Evaluating Active and Passive Labour Market Policies in Europe
In general, involving most of the population in the labour market is a cardinal goal of modern societies. The ageing population is changing the demographic structure of Western countries by decreasing the share of the active population. In the European Union, the old-age dependency ratio is projected to increase from 28.2% in 2014 to 50.2% in 2060 (EU28 average - Eurostat 2015), which means that for two people aged between 15 and 64 there will be one person above 65 years of age. This creates high pressure on the Welfare States of European countries and the provision of social security such as pensions and social assistance is at threat. To tackle this challenge, in June 2010 the European Council agreed on the “Europe 2020” strategy (17/6/2010 n. EUCO 13/10), through which Member States committed to raising the employment rate of the population to 75% by 2020. Involving the highest number of people in employment may alleviate the increasing burden on the current Welfare State.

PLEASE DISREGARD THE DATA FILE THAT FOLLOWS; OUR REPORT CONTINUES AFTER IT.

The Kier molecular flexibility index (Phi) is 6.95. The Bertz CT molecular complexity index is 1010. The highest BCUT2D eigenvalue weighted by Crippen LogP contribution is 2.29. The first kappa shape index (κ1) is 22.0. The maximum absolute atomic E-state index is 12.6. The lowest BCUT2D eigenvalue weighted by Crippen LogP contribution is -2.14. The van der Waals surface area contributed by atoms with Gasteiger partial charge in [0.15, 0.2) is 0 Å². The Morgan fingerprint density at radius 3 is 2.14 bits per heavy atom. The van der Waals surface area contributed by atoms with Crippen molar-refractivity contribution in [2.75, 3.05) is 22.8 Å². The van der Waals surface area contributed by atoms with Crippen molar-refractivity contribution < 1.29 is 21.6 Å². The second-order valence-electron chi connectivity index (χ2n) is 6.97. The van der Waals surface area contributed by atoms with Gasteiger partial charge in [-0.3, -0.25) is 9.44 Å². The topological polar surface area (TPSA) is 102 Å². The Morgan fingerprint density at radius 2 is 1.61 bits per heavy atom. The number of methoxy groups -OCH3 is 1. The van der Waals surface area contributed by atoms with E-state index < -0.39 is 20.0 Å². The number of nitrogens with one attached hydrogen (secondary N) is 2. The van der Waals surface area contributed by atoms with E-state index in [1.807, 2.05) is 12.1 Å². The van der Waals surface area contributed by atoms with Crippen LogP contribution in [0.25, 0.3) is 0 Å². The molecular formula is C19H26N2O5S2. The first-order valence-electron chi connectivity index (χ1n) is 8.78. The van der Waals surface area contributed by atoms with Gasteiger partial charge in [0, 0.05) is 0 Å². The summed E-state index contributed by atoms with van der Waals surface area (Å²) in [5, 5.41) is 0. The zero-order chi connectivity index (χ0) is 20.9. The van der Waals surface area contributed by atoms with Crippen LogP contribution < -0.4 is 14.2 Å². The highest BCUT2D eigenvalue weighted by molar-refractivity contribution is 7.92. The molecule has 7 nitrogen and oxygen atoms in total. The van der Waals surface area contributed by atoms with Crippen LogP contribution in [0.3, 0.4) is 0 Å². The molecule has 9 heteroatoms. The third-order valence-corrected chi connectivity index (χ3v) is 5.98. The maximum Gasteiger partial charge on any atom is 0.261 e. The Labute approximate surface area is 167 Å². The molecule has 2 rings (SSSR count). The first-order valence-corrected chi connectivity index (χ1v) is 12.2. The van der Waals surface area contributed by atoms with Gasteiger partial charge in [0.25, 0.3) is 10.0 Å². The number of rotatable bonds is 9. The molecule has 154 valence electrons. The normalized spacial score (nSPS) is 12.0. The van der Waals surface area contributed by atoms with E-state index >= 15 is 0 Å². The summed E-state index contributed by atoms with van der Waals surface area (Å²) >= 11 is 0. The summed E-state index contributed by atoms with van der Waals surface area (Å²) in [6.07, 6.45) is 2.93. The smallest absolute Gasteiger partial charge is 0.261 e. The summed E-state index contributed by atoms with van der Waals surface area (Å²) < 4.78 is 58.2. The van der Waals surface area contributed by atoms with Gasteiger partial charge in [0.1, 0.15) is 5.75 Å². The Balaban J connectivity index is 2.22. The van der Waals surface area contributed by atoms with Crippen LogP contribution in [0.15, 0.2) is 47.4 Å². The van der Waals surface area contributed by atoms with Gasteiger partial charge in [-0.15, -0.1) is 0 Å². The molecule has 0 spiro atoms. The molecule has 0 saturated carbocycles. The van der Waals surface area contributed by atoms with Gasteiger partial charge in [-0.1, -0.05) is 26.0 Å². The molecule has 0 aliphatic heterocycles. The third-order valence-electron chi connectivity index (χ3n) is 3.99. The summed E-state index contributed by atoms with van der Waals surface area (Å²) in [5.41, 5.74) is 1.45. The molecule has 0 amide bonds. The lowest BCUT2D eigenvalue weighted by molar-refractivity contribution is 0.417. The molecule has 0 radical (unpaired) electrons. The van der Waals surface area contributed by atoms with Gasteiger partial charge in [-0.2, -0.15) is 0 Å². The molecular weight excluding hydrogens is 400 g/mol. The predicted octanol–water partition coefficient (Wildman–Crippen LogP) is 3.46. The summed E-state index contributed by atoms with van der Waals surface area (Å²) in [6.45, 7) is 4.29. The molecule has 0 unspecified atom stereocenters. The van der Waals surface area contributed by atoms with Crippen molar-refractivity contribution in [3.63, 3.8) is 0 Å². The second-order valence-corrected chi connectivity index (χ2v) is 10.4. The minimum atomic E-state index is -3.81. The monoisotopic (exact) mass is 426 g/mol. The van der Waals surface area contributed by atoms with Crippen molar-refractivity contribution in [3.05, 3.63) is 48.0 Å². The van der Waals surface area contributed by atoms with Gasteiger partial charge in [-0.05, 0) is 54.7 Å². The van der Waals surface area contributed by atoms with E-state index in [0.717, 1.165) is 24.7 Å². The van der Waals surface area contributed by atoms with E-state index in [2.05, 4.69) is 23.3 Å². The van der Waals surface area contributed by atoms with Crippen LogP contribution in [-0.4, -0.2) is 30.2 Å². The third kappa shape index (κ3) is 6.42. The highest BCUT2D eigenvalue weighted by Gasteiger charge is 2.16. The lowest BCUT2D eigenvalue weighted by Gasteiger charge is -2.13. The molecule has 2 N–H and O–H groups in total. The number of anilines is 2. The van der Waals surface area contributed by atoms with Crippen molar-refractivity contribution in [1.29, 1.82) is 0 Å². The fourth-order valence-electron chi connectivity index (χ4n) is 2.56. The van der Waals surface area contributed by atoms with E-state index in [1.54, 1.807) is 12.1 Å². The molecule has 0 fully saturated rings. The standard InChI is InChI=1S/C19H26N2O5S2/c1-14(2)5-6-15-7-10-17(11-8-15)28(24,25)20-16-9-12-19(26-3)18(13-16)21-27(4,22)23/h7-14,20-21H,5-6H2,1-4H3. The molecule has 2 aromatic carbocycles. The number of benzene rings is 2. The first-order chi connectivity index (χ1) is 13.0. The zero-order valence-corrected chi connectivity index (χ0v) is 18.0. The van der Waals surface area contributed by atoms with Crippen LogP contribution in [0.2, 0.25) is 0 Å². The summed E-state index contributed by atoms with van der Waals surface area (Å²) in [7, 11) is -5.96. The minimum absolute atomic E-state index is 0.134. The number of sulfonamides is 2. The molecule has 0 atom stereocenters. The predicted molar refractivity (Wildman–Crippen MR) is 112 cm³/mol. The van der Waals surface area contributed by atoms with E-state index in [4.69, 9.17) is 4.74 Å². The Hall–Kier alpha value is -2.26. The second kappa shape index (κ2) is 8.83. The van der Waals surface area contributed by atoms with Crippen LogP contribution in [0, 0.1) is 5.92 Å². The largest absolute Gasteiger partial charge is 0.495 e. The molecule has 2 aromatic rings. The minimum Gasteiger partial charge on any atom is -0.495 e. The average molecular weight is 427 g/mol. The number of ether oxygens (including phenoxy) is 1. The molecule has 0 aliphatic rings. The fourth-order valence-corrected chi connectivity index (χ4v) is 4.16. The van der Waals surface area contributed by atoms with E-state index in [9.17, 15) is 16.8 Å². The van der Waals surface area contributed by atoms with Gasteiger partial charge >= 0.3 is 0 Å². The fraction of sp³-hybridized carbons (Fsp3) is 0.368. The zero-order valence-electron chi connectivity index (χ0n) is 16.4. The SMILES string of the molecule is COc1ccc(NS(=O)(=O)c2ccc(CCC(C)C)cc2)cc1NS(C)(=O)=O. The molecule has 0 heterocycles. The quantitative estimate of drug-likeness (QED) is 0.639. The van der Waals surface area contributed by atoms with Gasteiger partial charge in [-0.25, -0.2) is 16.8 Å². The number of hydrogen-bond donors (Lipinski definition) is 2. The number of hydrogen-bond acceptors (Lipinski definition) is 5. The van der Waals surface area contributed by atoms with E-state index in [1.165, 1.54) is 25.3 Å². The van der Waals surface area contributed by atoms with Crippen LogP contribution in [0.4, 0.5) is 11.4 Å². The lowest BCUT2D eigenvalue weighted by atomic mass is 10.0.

The policies that we analyse range from wage costs subsidies, to training schemes, flexible contracts, changes in unemployment benefits eligibility and subsidized part-time work. However, as evidence on the impact of such policies tend to be scarce and many of these measures are still operative, it is of paramount importance to assess their impact once removed any deadweight effect. The outcomes of interest are the employment rate of the participants, the time spent out of employment and several job quality indicators such as the salary and the subsequent employment path (during and after the expiration of the policy measure). To assess these policies the possible identification strategies range from semi-parametric estimators on the observables such as matching and reweighting estimators to Conditional Difference-in-Differences estimator and Regression Discontinuity analyses, exploiting differences in the eligibility rule. In general, the role of spillover effects (i.e. substitution and anticipatory effects) is carefully assessed to choose a suitable control group. We also implement state-of-the-art Cost-Benefit Analysis (CBA) on the net cost of the policy for the public budget by also considering the savings generated by the policy such as the additional tax collected and the unemployment benefit that the government would have spent in the absence of the policy. Other advanced CBA may also regard the welfare gain/cost for society. In this CBA we consider the gain in terms of production generated by these saved jobs as well as the opportunity cost of working and the deadweight loss of the net budgetary expenditures.